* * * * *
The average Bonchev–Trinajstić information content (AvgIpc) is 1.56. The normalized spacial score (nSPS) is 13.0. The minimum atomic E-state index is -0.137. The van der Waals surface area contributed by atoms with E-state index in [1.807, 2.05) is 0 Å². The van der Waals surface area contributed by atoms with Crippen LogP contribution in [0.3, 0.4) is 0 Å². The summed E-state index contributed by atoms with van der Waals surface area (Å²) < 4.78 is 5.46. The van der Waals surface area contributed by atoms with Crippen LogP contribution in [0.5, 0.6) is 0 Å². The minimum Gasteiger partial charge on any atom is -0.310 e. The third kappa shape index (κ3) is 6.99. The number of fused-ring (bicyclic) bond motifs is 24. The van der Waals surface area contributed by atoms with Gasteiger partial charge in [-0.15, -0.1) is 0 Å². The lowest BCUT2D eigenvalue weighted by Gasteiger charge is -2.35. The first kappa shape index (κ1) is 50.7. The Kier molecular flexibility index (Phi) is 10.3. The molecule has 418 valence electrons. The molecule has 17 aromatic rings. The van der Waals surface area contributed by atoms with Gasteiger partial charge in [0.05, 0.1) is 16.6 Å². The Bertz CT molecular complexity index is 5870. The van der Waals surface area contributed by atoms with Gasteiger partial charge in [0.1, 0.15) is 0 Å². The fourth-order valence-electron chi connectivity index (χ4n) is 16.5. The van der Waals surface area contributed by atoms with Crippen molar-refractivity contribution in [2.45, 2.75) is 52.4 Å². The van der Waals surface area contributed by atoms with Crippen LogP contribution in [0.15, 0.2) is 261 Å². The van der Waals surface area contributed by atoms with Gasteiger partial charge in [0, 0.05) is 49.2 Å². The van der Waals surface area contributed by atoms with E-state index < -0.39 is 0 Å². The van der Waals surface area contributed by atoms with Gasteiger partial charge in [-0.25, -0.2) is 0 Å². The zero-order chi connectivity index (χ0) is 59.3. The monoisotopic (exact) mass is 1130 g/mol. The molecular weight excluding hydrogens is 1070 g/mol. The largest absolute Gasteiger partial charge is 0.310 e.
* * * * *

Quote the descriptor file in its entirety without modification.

The average Bonchev–Trinajstić information content (AvgIpc) is 1.56. The normalized spacial score (nSPS) is 13.0. The minimum atomic E-state index is -0.137. The van der Waals surface area contributed by atoms with E-state index in [1.807, 2.05) is 0 Å². The van der Waals surface area contributed by atoms with Crippen LogP contribution in [0.3, 0.4) is 0 Å². The summed E-state index contributed by atoms with van der Waals surface area (Å²) < 4.78 is 5.46. The van der Waals surface area contributed by atoms with Crippen LogP contribution in [0.5, 0.6) is 0 Å². The minimum Gasteiger partial charge on any atom is -0.310 e. The third kappa shape index (κ3) is 6.99. The number of fused-ring (bicyclic) bond motifs is 24. The van der Waals surface area contributed by atoms with Gasteiger partial charge in [-0.15, -0.1) is 0 Å². The lowest BCUT2D eigenvalue weighted by Gasteiger charge is -2.35. The first kappa shape index (κ1) is 50.7. The Kier molecular flexibility index (Phi) is 10.3. The molecule has 418 valence electrons. The molecule has 17 aromatic rings. The van der Waals surface area contributed by atoms with Gasteiger partial charge in [0.05, 0.1) is 16.6 Å². The Bertz CT molecular complexity index is 5870. The van der Waals surface area contributed by atoms with Gasteiger partial charge in [0.1, 0.15) is 0 Å². The fourth-order valence-electron chi connectivity index (χ4n) is 16.5. The van der Waals surface area contributed by atoms with Crippen molar-refractivity contribution in [2.45, 2.75) is 52.4 Å². The van der Waals surface area contributed by atoms with Crippen LogP contribution in [0.15, 0.2) is 261 Å². The van der Waals surface area contributed by atoms with Gasteiger partial charge in [0, 0.05) is 49.2 Å². The van der Waals surface area contributed by atoms with E-state index < -0.39 is 0 Å². The van der Waals surface area contributed by atoms with Gasteiger partial charge in [-0.25, -0.2) is 0 Å². The zero-order chi connectivity index (χ0) is 59.3. The monoisotopic (exact) mass is 1130 g/mol. The molecular weight excluding hydrogens is 1070 g/mol. The largest absolute Gasteiger partial charge is 0.310 e.